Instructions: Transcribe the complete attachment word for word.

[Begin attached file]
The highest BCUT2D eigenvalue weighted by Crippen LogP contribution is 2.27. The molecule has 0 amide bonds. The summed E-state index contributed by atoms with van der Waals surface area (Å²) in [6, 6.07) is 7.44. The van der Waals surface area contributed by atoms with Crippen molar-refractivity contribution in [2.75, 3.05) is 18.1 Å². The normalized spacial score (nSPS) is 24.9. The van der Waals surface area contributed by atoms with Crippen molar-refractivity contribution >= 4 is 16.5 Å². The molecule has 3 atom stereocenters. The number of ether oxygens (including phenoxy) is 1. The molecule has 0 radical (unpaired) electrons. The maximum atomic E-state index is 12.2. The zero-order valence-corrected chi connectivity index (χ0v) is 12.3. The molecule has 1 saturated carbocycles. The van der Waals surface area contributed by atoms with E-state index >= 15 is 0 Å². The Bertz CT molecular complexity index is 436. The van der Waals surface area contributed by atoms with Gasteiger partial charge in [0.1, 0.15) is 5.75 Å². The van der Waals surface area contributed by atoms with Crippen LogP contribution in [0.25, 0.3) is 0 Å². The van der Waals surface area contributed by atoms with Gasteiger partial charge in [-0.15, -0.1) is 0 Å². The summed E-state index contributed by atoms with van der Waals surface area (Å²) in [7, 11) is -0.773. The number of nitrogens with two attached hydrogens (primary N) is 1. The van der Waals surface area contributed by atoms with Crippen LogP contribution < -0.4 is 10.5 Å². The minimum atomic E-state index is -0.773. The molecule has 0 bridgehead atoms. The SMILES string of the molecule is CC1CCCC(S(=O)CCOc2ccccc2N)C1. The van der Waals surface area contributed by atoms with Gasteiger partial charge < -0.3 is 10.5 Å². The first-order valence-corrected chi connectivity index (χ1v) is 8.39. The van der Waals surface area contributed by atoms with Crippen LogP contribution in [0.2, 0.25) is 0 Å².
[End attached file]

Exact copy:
The highest BCUT2D eigenvalue weighted by Crippen LogP contribution is 2.27. The molecule has 0 amide bonds. The summed E-state index contributed by atoms with van der Waals surface area (Å²) in [6, 6.07) is 7.44. The van der Waals surface area contributed by atoms with Crippen molar-refractivity contribution in [2.75, 3.05) is 18.1 Å². The normalized spacial score (nSPS) is 24.9. The van der Waals surface area contributed by atoms with Crippen molar-refractivity contribution >= 4 is 16.5 Å². The molecule has 3 atom stereocenters. The number of ether oxygens (including phenoxy) is 1. The molecule has 0 radical (unpaired) electrons. The maximum atomic E-state index is 12.2. The zero-order valence-corrected chi connectivity index (χ0v) is 12.3. The molecule has 1 saturated carbocycles. The van der Waals surface area contributed by atoms with E-state index >= 15 is 0 Å². The Bertz CT molecular complexity index is 436. The van der Waals surface area contributed by atoms with Gasteiger partial charge in [0.1, 0.15) is 5.75 Å². The van der Waals surface area contributed by atoms with Crippen LogP contribution in [0.25, 0.3) is 0 Å². The van der Waals surface area contributed by atoms with Gasteiger partial charge in [-0.15, -0.1) is 0 Å². The summed E-state index contributed by atoms with van der Waals surface area (Å²) in [7, 11) is -0.773. The number of nitrogens with two attached hydrogens (primary N) is 1. The van der Waals surface area contributed by atoms with Crippen LogP contribution < -0.4 is 10.5 Å². The minimum atomic E-state index is -0.773. The molecule has 0 bridgehead atoms. The SMILES string of the molecule is CC1CCCC(S(=O)CCOc2ccccc2N)C1. The van der Waals surface area contributed by atoms with Gasteiger partial charge < -0.3 is 10.5 Å². The first-order valence-corrected chi connectivity index (χ1v) is 8.39. The van der Waals surface area contributed by atoms with Crippen LogP contribution in [0.2, 0.25) is 0 Å².